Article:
Internships operate at the local level. They are governed by individual school and company agreements.  Often an internship is just created at a single plant location and even isolated department with no interaction with any intern activity elsewhere in the company.  Local demand often lead to an “as needed basis” for using interns.  Although the experience is valuable for both the company and the intern, the company need is often satisfied with only one intern once.  Internships may or may not include school credit and the student may or may not be paid.  The unpaid internship approach is attractive to some business sectors because the compensation exchange involves student acquiring work experience and the employer getting help completing a temporary task.  However, recent U.S. Department of Labor guidelines have decreased the types of situations when students can work without pay and, in the long run, the non-pay experiences have very little positive impact on technician education.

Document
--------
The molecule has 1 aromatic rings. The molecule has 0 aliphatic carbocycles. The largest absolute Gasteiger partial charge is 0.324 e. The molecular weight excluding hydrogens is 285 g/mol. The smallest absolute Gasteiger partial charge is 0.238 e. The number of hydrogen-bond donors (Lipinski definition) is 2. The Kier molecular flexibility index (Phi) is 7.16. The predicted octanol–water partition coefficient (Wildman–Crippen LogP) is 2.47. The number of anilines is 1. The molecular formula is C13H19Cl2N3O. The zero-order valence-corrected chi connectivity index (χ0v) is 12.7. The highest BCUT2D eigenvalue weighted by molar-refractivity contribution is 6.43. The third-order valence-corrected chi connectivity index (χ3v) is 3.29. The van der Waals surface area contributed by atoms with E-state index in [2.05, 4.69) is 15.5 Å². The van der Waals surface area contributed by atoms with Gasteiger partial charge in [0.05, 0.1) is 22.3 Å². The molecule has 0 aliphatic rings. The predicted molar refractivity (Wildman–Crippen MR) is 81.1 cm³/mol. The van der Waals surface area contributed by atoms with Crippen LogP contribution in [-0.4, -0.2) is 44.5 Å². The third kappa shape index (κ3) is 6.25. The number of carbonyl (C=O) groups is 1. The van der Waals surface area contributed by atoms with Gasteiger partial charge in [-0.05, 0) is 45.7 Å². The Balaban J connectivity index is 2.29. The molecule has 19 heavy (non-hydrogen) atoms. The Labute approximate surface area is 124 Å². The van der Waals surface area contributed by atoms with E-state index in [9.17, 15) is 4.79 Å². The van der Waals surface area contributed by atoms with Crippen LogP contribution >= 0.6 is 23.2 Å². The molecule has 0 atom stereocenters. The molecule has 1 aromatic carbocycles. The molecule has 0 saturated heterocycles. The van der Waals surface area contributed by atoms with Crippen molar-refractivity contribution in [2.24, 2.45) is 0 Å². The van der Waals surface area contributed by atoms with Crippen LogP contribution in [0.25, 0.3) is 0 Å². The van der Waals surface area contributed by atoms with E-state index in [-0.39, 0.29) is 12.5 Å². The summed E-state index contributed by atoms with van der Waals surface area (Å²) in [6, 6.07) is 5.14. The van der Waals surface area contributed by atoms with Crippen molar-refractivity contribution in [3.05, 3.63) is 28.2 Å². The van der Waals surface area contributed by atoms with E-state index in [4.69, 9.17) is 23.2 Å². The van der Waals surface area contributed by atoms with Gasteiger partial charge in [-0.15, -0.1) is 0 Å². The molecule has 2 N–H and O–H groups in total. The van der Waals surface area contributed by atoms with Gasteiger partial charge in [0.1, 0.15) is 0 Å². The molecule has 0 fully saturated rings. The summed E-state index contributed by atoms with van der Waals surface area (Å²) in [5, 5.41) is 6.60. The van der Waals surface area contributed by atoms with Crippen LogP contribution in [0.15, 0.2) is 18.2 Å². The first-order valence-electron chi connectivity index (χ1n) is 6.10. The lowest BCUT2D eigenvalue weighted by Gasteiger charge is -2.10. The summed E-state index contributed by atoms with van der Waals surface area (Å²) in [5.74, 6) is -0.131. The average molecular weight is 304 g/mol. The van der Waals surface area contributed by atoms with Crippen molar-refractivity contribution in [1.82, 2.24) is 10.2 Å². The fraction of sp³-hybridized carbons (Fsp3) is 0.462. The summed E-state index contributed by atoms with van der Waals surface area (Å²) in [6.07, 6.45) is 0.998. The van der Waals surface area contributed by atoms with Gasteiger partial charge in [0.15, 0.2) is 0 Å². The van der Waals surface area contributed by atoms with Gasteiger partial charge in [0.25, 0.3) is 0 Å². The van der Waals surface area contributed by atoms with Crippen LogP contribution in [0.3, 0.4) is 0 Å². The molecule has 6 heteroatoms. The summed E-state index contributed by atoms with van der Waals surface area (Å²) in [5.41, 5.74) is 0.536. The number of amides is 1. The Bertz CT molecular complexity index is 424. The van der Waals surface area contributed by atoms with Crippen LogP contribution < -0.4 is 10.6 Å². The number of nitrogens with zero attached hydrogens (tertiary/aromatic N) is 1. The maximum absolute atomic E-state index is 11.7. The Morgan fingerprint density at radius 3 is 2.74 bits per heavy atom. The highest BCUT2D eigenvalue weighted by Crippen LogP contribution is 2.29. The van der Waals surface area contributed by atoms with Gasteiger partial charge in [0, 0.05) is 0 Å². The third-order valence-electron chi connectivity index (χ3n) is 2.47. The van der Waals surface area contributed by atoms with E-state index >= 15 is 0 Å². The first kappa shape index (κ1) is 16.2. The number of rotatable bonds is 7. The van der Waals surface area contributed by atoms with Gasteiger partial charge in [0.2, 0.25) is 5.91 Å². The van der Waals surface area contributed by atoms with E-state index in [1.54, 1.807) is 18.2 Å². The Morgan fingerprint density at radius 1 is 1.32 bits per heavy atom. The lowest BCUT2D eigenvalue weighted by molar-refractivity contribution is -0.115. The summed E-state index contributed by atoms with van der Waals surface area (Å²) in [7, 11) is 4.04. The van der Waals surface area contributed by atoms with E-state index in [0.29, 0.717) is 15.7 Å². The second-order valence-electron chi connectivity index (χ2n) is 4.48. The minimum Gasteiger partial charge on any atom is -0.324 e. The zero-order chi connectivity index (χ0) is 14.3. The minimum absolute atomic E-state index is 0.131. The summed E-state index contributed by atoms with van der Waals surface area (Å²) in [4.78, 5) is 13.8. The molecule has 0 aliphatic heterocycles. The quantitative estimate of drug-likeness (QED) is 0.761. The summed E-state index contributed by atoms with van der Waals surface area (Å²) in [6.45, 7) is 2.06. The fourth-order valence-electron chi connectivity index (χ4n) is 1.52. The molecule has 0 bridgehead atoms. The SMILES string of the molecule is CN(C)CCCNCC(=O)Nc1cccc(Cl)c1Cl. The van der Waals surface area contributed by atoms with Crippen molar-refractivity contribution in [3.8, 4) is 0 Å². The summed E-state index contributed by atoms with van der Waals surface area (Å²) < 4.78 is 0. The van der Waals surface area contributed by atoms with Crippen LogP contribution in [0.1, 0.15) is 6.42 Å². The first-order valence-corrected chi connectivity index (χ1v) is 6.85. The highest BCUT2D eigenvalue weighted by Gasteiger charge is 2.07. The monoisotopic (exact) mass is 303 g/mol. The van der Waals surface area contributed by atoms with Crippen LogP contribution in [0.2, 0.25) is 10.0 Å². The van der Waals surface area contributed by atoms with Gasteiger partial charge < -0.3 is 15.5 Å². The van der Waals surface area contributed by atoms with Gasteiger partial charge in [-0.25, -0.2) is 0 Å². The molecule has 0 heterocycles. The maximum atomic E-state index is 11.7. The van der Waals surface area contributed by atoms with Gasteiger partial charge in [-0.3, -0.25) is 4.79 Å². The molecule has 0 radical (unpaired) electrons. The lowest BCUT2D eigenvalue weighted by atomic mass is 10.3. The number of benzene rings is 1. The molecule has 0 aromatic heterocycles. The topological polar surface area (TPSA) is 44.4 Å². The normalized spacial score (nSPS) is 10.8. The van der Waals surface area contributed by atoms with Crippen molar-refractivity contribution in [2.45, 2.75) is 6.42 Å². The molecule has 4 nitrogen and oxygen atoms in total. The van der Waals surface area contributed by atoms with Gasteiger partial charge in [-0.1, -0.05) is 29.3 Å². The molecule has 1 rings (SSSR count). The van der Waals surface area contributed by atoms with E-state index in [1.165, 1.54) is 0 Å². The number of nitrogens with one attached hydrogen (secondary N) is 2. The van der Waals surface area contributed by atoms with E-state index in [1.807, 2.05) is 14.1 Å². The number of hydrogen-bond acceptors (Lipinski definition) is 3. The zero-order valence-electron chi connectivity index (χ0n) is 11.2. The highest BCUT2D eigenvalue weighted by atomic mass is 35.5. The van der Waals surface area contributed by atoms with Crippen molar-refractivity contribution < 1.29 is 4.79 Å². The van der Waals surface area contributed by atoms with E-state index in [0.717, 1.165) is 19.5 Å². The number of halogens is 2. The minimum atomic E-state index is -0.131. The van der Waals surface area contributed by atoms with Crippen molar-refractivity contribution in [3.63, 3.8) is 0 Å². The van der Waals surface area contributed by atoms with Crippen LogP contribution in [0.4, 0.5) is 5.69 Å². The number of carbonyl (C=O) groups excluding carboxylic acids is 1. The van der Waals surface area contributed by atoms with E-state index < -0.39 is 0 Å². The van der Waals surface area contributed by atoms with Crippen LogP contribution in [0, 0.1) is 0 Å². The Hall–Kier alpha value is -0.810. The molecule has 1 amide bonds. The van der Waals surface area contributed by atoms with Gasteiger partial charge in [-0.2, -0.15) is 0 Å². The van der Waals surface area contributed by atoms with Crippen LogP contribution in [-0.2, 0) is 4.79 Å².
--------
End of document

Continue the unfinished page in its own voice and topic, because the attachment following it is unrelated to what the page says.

Apprenticeships operate at the local level, do include hands-on experiences, and have a structure that supports a systemic approach that fosters student skill and knowledge acquisition.  The U.S. Department of Labor Registered Apprenticeship programs are housed at the Florida Department of Education.  Extensive and detailed information about these apprenticeships and how they work in Florida is available from
The FLDOE (richard.norman@fldoe.org).   Florida also supports Pre-apprenticeship programs in high schools.  Ted Norman is very knowledgeable of both programs and will help with all aspects of the initiation and operation of either or both.  In addition a series of FLATE FOCUS articles (http://flate-mif.blogspot.com/2013/06/) also provides information about the structure, guidelines, time, content, and expectations of apprenticeships.